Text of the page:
He's had at least seven or eight different vas cath, central line, and art line placements each, because every time he gets really septic again we pull all the lines and put new ones in. Talk about unnecessary suffering!

We've consulted and reconsulted the ethics committee at least five times, and they can't do anything. It's awful. I refuse to take care of him - I had him five nights in a row over Christmas and since then I have not been able to bring myself to stick so much as a toe in that room. I just can't deal with him anymore. Fortunately, I'm charge a lot, so I can give him to someone else.

Wjat is the whole point of a DNR if a family can override it? That makes no sense to me. If he is making himself a DNR, the whole point of that is fir when the time comes, as obviously nobody is in their right mind when the devastating event happens. The family should not be allowed to override his written wishes. To me, there is no ethical issue there and I'm trying to decide why and how this is happening. If his wishes are documented, it would be unethical to override that.

I see it often. Most of the time, it's because family is very unaccepting of the diagnosis/prognosis and others it's waiting game trying to find somewhere outside of the ICU to place a patient. I find there are not enough LTAC facilities around that will take vents. The wait can be long.

Specializes in ED, ICU, PSYCH, PP, CEN.

All of the above.

Specializes in CCU, SICU, CVICU.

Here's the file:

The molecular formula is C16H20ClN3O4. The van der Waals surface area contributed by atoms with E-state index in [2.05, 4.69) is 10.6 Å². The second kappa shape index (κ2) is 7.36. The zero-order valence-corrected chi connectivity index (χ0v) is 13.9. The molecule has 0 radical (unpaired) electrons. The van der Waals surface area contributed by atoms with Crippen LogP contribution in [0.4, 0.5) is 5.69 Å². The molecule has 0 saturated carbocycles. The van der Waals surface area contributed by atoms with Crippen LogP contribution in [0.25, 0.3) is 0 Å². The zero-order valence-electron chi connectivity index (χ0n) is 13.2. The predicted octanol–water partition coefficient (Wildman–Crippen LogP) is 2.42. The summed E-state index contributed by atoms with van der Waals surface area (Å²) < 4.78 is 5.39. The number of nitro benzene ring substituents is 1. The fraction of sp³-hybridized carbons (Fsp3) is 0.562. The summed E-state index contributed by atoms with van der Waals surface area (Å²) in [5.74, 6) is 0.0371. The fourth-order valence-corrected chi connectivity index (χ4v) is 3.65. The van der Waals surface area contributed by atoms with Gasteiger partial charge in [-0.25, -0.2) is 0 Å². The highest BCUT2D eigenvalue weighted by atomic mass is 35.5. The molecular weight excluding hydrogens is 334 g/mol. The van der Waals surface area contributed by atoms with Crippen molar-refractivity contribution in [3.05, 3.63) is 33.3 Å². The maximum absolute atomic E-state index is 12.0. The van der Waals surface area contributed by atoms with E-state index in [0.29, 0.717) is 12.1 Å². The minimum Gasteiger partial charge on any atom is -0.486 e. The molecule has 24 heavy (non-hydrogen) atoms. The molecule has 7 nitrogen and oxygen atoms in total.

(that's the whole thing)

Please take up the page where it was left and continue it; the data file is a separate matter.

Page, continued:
We have an 18-bed intermediate care unit in the hospital where I work that is usually has like 10 chronic, stable vents. The problem is, our hospital does not allow even stable vents on med/surg or tele (kinda stupid, I think). So the stable vents stay in stepdown until one of the few vent nursing homes has a free bed or they end up on trach collar. The rest of the stable ICU patients get stuck in limbo, where they are too stable for ICU but too heavy for a floor. We had a trach'd vascular patient who was a fail to wean in our SICU who waited so long for a stepdown bed on our intermediate unit, that we actually ended up weaning him on our unit (decannulated and everything) and just sent him to the inpatient surgical floor!

I see this less in Surgical ICU than I did when I worked in MICU. MICUs tend to have this problem from what I have gathered because of all the respiratory failure.

Specializes in MICU - CCRN, IR, Vascular Surgery.

I work in a MICU and it often feels like an LTACH and it frustrates me to no end. We see all of the same stuff people have already mentioned, but our stepdown unit can't take even the most stable of long term trach vents, the ones where family takes care of the trach vent at home! And we have had a big problem these last few years where a patient is accepted to whatever place, but then they refuse to accept the bed because they don't want to leave the hospital. We had one patient do this to us for FOUR MONTHS this winter. The patient just wanted to stay with us for the patient ratio and the narcotics, they refused every other aspect of care. It was HORRIBLE.